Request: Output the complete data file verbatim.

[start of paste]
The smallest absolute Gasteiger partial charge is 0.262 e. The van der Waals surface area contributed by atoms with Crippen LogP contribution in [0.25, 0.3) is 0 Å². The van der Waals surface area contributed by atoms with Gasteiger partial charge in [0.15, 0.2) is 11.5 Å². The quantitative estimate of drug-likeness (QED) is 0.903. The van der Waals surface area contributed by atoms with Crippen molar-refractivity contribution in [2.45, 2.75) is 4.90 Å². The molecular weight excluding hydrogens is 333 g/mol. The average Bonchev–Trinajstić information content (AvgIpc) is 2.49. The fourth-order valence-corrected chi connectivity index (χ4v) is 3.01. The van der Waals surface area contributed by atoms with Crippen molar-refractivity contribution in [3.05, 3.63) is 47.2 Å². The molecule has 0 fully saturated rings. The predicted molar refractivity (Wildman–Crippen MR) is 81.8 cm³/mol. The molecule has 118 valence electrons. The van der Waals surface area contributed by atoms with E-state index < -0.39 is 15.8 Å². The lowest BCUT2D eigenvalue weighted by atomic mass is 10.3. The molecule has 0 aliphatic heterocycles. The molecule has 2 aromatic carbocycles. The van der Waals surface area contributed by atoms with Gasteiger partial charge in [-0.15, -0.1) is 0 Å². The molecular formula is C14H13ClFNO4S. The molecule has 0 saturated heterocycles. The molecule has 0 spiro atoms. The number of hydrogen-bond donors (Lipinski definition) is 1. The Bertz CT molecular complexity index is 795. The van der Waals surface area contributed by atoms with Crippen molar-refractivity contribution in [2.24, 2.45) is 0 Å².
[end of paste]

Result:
The smallest absolute Gasteiger partial charge is 0.262 e. The van der Waals surface area contributed by atoms with Crippen LogP contribution in [0.25, 0.3) is 0 Å². The van der Waals surface area contributed by atoms with Gasteiger partial charge in [0.15, 0.2) is 11.5 Å². The quantitative estimate of drug-likeness (QED) is 0.903. The van der Waals surface area contributed by atoms with Crippen molar-refractivity contribution in [2.45, 2.75) is 4.90 Å². The molecular weight excluding hydrogens is 333 g/mol. The average Bonchev–Trinajstić information content (AvgIpc) is 2.49. The fourth-order valence-corrected chi connectivity index (χ4v) is 3.01. The van der Waals surface area contributed by atoms with Crippen molar-refractivity contribution in [3.05, 3.63) is 47.2 Å². The molecule has 0 fully saturated rings. The predicted molar refractivity (Wildman–Crippen MR) is 81.8 cm³/mol. The molecule has 118 valence electrons. The van der Waals surface area contributed by atoms with E-state index < -0.39 is 15.8 Å². The lowest BCUT2D eigenvalue weighted by atomic mass is 10.3. The molecule has 0 aliphatic heterocycles. The molecule has 2 aromatic carbocycles. The van der Waals surface area contributed by atoms with Gasteiger partial charge in [-0.15, -0.1) is 0 Å². The molecular formula is C14H13ClFNO4S. The molecule has 0 saturated heterocycles. The molecule has 0 spiro atoms. The number of hydrogen-bond donors (Lipinski definition) is 1. The Bertz CT molecular complexity index is 795. The van der Waals surface area contributed by atoms with Crippen molar-refractivity contribution in [2.24, 2.45) is 0 Å².